I remember in like 2004 trying to get with like minded, anti-war people. I was like - okay Dave, you know the way to accomplish things often means joining with others, so stop being so stubborn and try. And I did. And I hated it. I disliked almost everyone in the group. I went once, and bonded only with the person who's house we were at because he kept pouring Scotch. Our bond had nothing to do with our take on foreign policy.

But, to be fair, is this Society of Individuals what makes it so hard to change anything fundamental? I mean I really respect and am pulling for the Occupy Wall Street people. But I just can't bring myself to go to one of these things or make a sign. I just know I'd be immediately disappointed with the people there.

I mean Society of Individuals also makes me think of that invisible hand that Adam Smith mentioned. (once in the whole book, someone should point out.)

So while I emphatically agree with you - I'm also worried that I'm part of the problem. I remember Tom Waits saying once he was like pistons - when they're up - he's down. And maybe that's the hope - people like him - people like Nietzsche did affect change - at least they affected me.

Daniel Coffeen said...

The trick is not to be duped into thinking your insistence on difference is the problem — that's what sameness wants you to think.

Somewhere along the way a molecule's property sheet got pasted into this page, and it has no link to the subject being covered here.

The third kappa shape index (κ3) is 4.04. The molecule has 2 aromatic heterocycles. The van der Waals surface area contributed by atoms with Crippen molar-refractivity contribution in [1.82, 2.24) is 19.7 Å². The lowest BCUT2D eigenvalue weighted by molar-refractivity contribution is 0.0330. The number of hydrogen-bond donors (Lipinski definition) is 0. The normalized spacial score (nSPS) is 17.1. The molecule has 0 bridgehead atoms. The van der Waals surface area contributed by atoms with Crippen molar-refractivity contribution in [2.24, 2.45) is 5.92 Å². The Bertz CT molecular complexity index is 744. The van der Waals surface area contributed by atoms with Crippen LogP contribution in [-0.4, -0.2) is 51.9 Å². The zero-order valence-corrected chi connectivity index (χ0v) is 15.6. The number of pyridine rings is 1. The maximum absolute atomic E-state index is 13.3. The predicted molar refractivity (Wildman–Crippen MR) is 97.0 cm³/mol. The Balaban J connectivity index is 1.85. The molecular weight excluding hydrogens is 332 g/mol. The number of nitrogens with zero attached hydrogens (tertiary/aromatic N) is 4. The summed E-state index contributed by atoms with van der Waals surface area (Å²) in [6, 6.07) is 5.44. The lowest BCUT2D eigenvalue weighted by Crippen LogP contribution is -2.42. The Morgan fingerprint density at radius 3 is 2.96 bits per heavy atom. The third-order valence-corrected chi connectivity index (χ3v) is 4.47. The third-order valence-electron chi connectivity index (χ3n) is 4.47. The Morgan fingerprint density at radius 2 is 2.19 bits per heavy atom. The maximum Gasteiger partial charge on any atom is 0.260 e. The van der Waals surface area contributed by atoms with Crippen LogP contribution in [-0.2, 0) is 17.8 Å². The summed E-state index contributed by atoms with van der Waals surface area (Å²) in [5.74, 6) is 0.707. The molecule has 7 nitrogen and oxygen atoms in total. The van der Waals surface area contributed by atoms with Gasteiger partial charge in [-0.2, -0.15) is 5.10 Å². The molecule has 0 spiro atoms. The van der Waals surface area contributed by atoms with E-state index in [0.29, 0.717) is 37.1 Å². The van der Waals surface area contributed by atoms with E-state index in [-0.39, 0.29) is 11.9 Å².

The Society of Individuals births a very different kind of political consciousness and action, one in which media, art, film play a primary role; in which conversations and driving are cornerstones; in which even legislation changes its countenance and its priorities and its assumptions.

The will to difference is the only will that will keep us all alive.

Glenn said...

Sloe Gin and Poetical Dictionary. The wife just packed away the latter and associated bookshelf to make room for the kids toys. Luckily all varieties of Gin (and Tequila) are safe.

I love the difference of my suburb here in Sydney. Though I get the impression most people in these here parts tolerate such difference instead of embrace it. Homogeneous suburbs in Sydney are a bit of a political issue at the moment. Certain groups seem to flock together, understably I guess, especially when new to a country. And interestingly, the migrants who have been here many decades have spread throughout the city/state much more so than those that have been more recent arrivals. The newly elected government is searching for ideas to spread the cultures a bit more. Sending kids to different schools in different areas is one idea. Doesnt grab me though.

Nevertheless, I enjoy sitting in a chinese dumpling place, being the only white guy who struggles to undersand what the waitress is saying or what the menu on the wall says.

I sat at the bar in one of the local pubs the other day and looked at what was on offer on tap and beyond and realised I had tried everything. The lady serving was seriously surprised because there was a lot to choose from. She said most just kept on drinking the same old favourite thing. My dad always told me to never mix drinks but I always think if you don't try everything you never know what you could be missing. I have favourite I keep visiting. I know what I like, but I don't know everything....

I think thats what a society of individuals has to offer. Something new, different, another perspective or way of looking at something.

I have friends who won't drink an international beer because it couldn't be as good as Australian beer. Madness!

My apologies for the rant. In the end I will continue to embrace the difference the surrounds me ... i feel richer for it.